During WWI, cotton was in high demand for the manufacture of uniforms and explosives. For bandages, doctors turned to using sphagnum moss. It can hold up to 22 times its own weight in liquid — twice as absorptive as cotton. The moss is also antiseptic, making the surrounding environment acidic.
Although it is commonly shown in medical dramas, you do not shock someone with a flatline. You only use defibrillators on people with ventricular fibrillation, and pulseless ventricular tachycardia (heart beats out of rhythm or heart beats that are really fast and out of sync).
In the 1900s doctors warned women that riding a bicycle may cause them to acquire “bicycle face”.
D.D. Palmer, the creator of chiropractic medicine, claimed to have received his ideas on chiropractic from “the other world” and considered declaring chiropractic to be a religion.
In 2015 a father saved his son’s life when doctors wrongly declared him braindead and were taking him off life support. He barricaded himself with a gun in the hospital and had a stand-off with SWAT until his son squeezed his hand. The son made a full recovery.
Alexander Fleming discovered penicillin, but never tried to make an antibiotic out of it. It was not until a decade later that a man named Howard Florey found Fleming’s little-known paper and realized the mold’s potential. Florey’s work is estimated to have saved up to 200,000,000 lives.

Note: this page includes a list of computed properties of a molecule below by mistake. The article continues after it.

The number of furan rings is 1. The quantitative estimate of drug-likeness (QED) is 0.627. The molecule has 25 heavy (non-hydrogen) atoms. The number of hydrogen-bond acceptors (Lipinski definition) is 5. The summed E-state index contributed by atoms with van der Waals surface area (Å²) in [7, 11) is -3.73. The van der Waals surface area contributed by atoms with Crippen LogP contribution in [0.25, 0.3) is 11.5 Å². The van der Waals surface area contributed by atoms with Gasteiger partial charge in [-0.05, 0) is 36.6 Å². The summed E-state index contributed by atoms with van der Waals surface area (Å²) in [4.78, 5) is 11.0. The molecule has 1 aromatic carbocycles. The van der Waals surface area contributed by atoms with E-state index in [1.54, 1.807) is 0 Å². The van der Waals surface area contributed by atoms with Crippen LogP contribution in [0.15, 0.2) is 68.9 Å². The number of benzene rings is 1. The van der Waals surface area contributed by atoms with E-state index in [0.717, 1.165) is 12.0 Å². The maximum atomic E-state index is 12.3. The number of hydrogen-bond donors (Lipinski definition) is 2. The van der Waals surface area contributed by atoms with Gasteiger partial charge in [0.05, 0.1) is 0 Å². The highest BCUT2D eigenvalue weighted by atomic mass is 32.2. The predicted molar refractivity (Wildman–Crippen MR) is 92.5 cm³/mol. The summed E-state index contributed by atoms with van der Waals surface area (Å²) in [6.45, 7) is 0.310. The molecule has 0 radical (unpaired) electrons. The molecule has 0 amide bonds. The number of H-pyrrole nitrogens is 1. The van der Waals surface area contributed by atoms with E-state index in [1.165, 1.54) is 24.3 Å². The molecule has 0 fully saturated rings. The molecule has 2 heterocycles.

A medieval English recipe was found to cure MRSA, an infection characterized by a resistance to antibiotics. It consists of wine, garlic, leek, and oxgall standing in a brass vessel for nine days. Each step “was crucial for its efficacy”.
In 1984, a woman started hearing a voice in her head. The voice told her she had a brain tumor, where the tumor was, and how to treat it. Despite no other symptoms, doctors eventually ordered tests and found a tumor where the voice said it would be.
Before the heart/lung machine was invented, a doctor oxygenated his patient’s blood by routing it through another person. Parents often served this purpose while their children had heart surgery.
Doctors from UCLA found unique blood cells that can help fight infections in a man from Seattle’s spleen, so they stole the cells from his body and developed it into medicine without paying him, getting his consent, or even letting him know they were doing it.